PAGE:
Deformable displays have the potential to be every bit as revolutionary as the touchscreen. Here’s why.
Bend your smartphone today, and it’ll probably break. Bend it three years from now, and it could snap a photo or turn a page in an e-book.
So suggests Roel Vertegaal, a professor of human-computer interaction at Queen’s University’s School of Computing in Ontario. Vertegaal thinks that the time is fast approaching when deformable screens will inform not just smartphone design but pretty much all computers.
The big breakthrough that is making flexible displays possible is organic light-emitting diodes, or OLEDs. This display type, used in the Apple watch and many Samsung and LG phones, makes plastic, deformable displays possible.
These screens aren’t just another smartphone gimmick, says Vertegaal, like Samsung‘s weird dual-edge displays. Even in the short term, they could potentially open up a number of UI affordances to device makers, and these have the potential to be every bit as revolutionary as the touchscreen. To prove it, Vertegaal and his team built a prototype based on Android that showed how useful a bendy UI could be.
Called the Reflex, Vertegaal‘s deforming smartphone features a flexible plastic screen, coupled with some haptic motors for feedback. By bending the screen, the Reflex allows users to do things such as quickly flip through pages in an e-book. The more you bend the Reflex, the faster the pages flip, providing a navigation experience more in tune with a physical book. The same affordance can be used to pull back a slingshot in Angry Birds, allowing you to actually feel the resistance growing as you bend the Reflex. And because the screen is flexible and made of plastic, it’s harder to break than your average smartphone, which generally consists of a glass screen, a rigid circuit board, and batteries.
That’s all Vertegaal has shown off for the Reflex so far, but the mind leaps at other UI opportunities. Imagine, for example, being able to take a fisheye photo just by bending your smartphone. How about pinning an email by bending down a corner of your iPhone, almost like a bookmark? Switching keyboards while you’re texting, by lightly flexing the screen? Or fast forwarding or rewinding through a YouTube video the same way? Bendable screens make all of these affordances possible, and more.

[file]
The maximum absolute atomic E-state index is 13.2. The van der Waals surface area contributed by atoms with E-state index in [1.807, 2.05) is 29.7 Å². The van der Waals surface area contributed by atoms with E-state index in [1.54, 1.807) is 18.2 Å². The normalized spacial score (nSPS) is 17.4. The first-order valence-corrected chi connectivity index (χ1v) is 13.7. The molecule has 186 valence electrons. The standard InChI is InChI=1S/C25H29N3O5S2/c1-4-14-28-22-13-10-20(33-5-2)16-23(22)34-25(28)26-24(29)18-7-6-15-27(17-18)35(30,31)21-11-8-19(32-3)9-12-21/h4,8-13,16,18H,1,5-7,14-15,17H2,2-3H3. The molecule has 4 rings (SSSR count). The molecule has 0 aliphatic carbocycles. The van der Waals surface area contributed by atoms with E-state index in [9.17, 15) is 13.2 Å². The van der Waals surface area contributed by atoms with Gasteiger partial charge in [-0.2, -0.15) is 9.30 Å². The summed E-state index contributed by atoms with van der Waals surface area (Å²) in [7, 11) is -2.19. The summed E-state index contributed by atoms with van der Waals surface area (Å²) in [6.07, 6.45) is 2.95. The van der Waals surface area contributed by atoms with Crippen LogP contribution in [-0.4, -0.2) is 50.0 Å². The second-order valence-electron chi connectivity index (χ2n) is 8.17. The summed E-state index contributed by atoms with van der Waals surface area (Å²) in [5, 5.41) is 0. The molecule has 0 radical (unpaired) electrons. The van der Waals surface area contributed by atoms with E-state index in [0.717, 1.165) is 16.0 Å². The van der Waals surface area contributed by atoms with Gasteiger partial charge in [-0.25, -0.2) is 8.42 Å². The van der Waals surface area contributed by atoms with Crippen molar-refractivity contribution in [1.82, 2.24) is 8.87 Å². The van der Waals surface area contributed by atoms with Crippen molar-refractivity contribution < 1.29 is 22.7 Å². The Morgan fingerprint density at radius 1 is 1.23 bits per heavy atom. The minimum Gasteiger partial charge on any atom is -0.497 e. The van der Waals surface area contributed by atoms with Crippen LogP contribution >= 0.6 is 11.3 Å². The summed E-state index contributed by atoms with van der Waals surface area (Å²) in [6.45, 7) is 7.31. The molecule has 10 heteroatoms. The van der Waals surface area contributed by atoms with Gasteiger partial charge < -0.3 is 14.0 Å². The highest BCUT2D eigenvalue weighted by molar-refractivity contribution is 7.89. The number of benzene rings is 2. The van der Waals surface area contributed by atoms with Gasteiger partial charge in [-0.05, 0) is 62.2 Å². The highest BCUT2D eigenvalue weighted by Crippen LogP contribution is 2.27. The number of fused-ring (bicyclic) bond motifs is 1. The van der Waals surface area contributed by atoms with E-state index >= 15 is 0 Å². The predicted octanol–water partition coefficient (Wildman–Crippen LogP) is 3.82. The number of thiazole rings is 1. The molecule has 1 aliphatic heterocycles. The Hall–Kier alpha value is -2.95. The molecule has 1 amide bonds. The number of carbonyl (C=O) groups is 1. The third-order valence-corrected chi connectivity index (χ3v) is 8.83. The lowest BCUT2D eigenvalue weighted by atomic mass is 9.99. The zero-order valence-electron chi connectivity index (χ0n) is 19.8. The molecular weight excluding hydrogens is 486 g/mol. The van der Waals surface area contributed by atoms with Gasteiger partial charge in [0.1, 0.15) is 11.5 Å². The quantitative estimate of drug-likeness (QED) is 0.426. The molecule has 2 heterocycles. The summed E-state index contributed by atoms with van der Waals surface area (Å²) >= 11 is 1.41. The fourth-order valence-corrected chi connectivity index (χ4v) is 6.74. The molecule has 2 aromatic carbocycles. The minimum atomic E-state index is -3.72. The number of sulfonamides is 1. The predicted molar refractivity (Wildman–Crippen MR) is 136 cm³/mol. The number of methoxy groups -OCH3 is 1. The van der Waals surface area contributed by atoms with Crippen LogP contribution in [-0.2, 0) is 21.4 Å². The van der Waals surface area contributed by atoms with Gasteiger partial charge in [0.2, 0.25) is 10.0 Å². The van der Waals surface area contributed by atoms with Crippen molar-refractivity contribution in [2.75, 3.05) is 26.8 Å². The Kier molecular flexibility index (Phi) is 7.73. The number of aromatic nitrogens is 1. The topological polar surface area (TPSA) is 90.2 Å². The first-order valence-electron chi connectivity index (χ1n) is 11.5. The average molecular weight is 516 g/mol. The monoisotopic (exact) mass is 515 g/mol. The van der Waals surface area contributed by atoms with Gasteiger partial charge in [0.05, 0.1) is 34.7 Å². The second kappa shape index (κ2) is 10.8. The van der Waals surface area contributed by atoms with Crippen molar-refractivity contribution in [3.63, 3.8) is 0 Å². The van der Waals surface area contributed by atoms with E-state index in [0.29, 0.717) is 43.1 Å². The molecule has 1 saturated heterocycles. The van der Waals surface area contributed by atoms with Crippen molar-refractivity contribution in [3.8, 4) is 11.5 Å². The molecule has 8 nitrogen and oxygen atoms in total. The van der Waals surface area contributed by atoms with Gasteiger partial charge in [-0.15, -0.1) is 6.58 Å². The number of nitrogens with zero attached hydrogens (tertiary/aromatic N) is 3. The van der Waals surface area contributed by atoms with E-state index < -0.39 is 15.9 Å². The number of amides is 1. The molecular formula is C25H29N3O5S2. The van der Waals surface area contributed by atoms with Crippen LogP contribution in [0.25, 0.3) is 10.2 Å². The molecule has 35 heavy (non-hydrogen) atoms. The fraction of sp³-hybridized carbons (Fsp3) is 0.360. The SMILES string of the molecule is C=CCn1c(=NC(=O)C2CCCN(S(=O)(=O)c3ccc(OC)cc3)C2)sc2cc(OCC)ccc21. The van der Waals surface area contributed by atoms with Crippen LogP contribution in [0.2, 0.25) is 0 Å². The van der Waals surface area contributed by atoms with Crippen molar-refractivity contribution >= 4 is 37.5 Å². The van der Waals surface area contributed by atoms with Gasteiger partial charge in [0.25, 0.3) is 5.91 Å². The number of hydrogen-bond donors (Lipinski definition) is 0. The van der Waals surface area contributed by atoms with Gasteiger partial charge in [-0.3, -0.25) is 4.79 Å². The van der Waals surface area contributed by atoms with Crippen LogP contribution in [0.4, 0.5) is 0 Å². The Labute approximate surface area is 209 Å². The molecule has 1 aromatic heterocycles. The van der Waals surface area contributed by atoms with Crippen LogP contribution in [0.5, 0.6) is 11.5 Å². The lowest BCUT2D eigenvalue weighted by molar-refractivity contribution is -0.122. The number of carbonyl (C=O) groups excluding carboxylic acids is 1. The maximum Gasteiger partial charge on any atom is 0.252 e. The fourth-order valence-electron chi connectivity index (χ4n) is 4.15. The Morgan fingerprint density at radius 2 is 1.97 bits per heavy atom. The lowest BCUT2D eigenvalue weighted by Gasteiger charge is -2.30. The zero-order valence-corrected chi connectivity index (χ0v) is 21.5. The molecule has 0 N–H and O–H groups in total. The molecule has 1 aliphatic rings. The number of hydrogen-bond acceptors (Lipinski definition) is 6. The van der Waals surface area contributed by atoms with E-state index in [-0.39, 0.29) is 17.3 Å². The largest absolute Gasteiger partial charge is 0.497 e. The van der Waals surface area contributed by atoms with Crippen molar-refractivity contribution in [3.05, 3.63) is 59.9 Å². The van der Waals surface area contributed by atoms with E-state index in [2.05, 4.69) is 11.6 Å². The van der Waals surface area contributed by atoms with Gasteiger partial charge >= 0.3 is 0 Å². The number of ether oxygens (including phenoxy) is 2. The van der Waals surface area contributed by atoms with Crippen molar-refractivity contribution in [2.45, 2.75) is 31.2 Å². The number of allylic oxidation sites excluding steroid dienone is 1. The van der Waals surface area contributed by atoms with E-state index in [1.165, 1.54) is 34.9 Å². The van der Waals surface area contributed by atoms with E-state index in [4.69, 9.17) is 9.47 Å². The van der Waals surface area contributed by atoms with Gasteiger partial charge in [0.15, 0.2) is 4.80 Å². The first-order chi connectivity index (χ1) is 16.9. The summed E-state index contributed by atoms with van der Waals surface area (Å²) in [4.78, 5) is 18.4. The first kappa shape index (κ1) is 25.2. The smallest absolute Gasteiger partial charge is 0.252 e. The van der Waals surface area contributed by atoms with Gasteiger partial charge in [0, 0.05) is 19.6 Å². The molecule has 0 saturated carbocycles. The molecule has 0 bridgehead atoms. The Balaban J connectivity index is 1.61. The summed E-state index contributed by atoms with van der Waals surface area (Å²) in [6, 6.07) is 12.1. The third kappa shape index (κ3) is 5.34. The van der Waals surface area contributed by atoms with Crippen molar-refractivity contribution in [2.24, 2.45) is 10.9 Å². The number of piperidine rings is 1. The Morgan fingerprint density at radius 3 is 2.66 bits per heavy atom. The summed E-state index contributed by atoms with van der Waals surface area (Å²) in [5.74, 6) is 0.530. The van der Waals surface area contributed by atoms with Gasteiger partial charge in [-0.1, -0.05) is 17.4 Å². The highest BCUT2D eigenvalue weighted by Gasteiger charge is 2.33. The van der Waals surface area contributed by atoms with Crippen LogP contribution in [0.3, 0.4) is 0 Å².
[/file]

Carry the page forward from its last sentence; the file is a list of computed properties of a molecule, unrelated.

When Apple released the iPhone 6s with a force-sensitive screen, we hailed it as an effort to solve the biggest problem in mobile. Smartphone and tablet operating systems have no depth. They are designed to be shallow. For the most part, anything you do on a smartphone or tablet takes you to another screen to do it. One tap, one screen, one action. 3D Touch tried to change the game by introducing the equivalent of a “right click” to iOS, but developers still aren’t doing much with it, and it’s relatively hidden to casual users. Depth could be exploited in a mobile operating system with a deformable screen.
For example, imagine a device where just bending the screen could whisk away UI elements and replace them with others. Instead of swiping through pages of apps on your iOS home screen, you could just scrobble through them by bending your iPhone. Or think about trying to use Photoshop on your iPad Pro: By default, the UI might be programmed to show the simplest, most user-friendly options, but by curling your tablet a little, more sophisticated tools and options could be exposed. “I absolutely think that in the near future, bendable screens will be as ubiquitous in smartphone design as rigid touchscreens,” Vertegaal says in a phone interview.
Practically speaking, it makes sense. Bendable screens are hardier than rigid, two-dimensional screens made out of glass that shatters if you flex it more than a couple degrees, especially when you’re trying to do things like put them in pockets, shove them in bags, and wear them. These days, we sneer at dumb phones. The time may be coming when we talk just as dismissively about rigid phones.
Vertegaal thinks that bendable screens will pave the way for truly organic computing, in which every object is a computer. Imagine a Coke can with a seamless screen wrapped around it. This Coke can could function as its own app, revealing nutritional information about the contents with a swipe of the bar code. Vertegaal is convinced that bendy screens will eventually make this sort of organic computing possible. Because it’s not enough for screens to just be able to curve: They also have to be limber enough to stand up to the rigors of real life.
Coke cans with built-in screens are likely pretty far away, but how long until bendable smartphones are mainstream? Vertegaal pegs them as coming out within the next three to five years. There are some challenges ahead—circuit boards don’t like to be bent, for example—but it’s nothing that can’t be designed around, as Vertegaal has, by making sure that flexible screens and rigid components aren’t sandwiched together. So while bendable smartphones might feel like sci-fi now, give them a couple of generations. When you tuck your iPhone 9 into your back pocket, it may well flex to conform to the contours of your butt.